A Treasure Found, a Lesson Learned
Writings of long ago make clear why forever friends are so invaluable.
After the death of my father, I returned to the city of my youth to sort through accumulated belongings in our old family home. To my surprise, I discovered my high school journal, written when I was between fifteen and eighteen years old. It had been unopened for decades. Nevertheless, considering the maturity level of its author, I doubted my journal contained any profound soul-searching amid my teenage angst. Nor did I expect it to unravel any great mysteries of the human condition. In short, the publishers of Anne Frank’s insightful diary need not worry!
I was surprised to find that my perusal through these passages of my adolescent self—now with sixty-year-old eyes—became an unexpected sacred experience. Apart from the nostalgia in reliving such occasions as selecting my first car or attending my first homecoming dance, reading this newfound journal after more than forty years is like an unfinished take-home assignment on the invaluable lessons of long-lasting friendships.
In hindsight, when my close classmates and I inscribed “friends forever” in each other’s yearbooks, could we have predicted that we’d still be one another’s primary support group to this day? Inevitably, some members in our tight circle allowed distance—physical or otherwise—to take us in different directions after graduation, while others in the group would go so far as to turn their friendships into romance and marriage.
Years later, history would even repeat itself when the children of my classmates attended the same Catholic high school—although forming friendships between them wasn’t a foregone conclusion simply because their parents are close friends. Neither is it a guarantee that sharing a mutual experience—like enduring growing pains together during the formative years of high school—automatically leads to bonds that last.
On the other hand, an environment where people are practically inseparable for an extended period of time does establish a firm foundation for a “friends forever” likelihood. Indeed, the remarkable amount of time my friends and I spent together on- and off-campus was most striking in my journal entries!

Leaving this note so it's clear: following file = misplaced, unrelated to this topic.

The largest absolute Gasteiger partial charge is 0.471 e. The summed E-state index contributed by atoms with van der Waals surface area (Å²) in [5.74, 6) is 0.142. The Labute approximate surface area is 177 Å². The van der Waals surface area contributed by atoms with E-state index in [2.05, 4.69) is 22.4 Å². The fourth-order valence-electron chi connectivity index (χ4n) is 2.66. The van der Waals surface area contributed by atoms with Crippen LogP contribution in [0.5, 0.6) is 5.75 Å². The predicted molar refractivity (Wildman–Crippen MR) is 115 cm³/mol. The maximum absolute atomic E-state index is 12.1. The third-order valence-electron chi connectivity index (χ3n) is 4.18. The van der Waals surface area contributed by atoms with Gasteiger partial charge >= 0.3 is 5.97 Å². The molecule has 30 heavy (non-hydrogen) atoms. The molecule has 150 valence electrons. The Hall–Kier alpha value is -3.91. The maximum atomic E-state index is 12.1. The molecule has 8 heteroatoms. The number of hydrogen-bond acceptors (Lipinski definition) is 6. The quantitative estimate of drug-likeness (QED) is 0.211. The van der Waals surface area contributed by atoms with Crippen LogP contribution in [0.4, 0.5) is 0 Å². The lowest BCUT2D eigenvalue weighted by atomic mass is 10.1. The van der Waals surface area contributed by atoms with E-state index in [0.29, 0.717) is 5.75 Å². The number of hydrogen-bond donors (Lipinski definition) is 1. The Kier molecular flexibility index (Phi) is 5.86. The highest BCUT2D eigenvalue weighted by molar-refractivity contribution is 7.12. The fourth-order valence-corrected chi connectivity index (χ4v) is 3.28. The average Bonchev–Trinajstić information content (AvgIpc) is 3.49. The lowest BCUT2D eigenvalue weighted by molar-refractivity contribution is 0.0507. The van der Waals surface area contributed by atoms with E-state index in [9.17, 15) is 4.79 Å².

For example, my friends Elizabeth, Alfred, and I had all six hours of classes together in our sophomore year. Likewise, in my junior year, I got out of Advanced Math so I could be with my friends in World History. (Mystery solved: Having never advanced beyond basic algebra, now I know why I’m not an engineer!)
Another entry records a dilemma when my family members were planning to leave for Galveston Island on the Gulf Coast of Texas: “I would like to go with them, but Mandie’s party on Saturday is holding me back,” I wrote. A follow-up comment I penned a few days later reveals I ultimately opted for the party with friends instead of the beach vacation with family.
My long-hidden journal’s “secret” to the longevity of friendship goes beyond a group of peers who share history, inside jokes, relatively like-minded opinions, and personalities with similarities and differences. Rather, its recordings collectively illustrate that the formula for any lasting friendship is the ability to bring out the best in each other so that, over time, we not only become a better version of ourselves, but extensions of one another.
That’s the lesson this sexagenarian—with more wrinkles and less acne—would have liked to assure his juvenile journal-writing self: You will grow old in the company of these dependable companions, and they will help form you into a far better Christian and human being than you will ever be without them!
This sacred season of sharing and gratitude is the perfect time to thank God for the gift of friendship.
Faithful friends are a sturdy shelter;
whoever finds one finds a treasure.
Faithful friends are beyond price,
no amount can balance their worth.
Faithful friends are life-saving medicine;
those who fear God will find them.